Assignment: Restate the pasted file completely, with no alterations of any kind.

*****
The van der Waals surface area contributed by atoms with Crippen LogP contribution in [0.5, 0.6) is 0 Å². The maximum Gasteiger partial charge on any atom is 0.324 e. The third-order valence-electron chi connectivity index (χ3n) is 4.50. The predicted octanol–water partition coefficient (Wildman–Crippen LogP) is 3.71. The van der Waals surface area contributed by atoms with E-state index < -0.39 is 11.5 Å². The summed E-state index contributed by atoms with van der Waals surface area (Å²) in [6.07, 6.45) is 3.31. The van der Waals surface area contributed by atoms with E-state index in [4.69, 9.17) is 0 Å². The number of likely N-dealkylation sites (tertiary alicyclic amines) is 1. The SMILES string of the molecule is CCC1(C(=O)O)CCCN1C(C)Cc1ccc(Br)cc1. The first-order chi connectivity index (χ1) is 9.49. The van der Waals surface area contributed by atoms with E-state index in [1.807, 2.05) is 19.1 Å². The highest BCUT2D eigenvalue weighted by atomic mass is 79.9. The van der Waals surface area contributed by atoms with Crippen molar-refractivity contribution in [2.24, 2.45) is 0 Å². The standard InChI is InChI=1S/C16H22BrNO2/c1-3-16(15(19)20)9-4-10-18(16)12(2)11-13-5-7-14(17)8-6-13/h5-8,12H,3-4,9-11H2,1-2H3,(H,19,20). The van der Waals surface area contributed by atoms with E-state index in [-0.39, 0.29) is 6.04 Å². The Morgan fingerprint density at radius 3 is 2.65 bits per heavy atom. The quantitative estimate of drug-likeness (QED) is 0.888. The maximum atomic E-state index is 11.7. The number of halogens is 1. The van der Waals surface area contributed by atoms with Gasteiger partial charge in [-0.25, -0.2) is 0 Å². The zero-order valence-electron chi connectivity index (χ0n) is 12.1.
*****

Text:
The van der Waals surface area contributed by atoms with Crippen LogP contribution in [0.5, 0.6) is 0 Å². The maximum Gasteiger partial charge on any atom is 0.324 e. The third-order valence-electron chi connectivity index (χ3n) is 4.50. The predicted octanol–water partition coefficient (Wildman–Crippen LogP) is 3.71. The van der Waals surface area contributed by atoms with E-state index < -0.39 is 11.5 Å². The summed E-state index contributed by atoms with van der Waals surface area (Å²) in [6.07, 6.45) is 3.31. The van der Waals surface area contributed by atoms with E-state index in [4.69, 9.17) is 0 Å². The number of likely N-dealkylation sites (tertiary alicyclic amines) is 1. The SMILES string of the molecule is CCC1(C(=O)O)CCCN1C(C)Cc1ccc(Br)cc1. The first-order chi connectivity index (χ1) is 9.49. The van der Waals surface area contributed by atoms with E-state index in [1.807, 2.05) is 19.1 Å². The highest BCUT2D eigenvalue weighted by atomic mass is 79.9. The van der Waals surface area contributed by atoms with Crippen molar-refractivity contribution in [2.24, 2.45) is 0 Å². The standard InChI is InChI=1S/C16H22BrNO2/c1-3-16(15(19)20)9-4-10-18(16)12(2)11-13-5-7-14(17)8-6-13/h5-8,12H,3-4,9-11H2,1-2H3,(H,19,20). The van der Waals surface area contributed by atoms with E-state index in [-0.39, 0.29) is 6.04 Å². The Morgan fingerprint density at radius 3 is 2.65 bits per heavy atom. The quantitative estimate of drug-likeness (QED) is 0.888. The maximum atomic E-state index is 11.7. The number of halogens is 1. The van der Waals surface area contributed by atoms with Gasteiger partial charge in [-0.25, -0.2) is 0 Å². The zero-order valence-electron chi connectivity index (χ0n) is 12.1.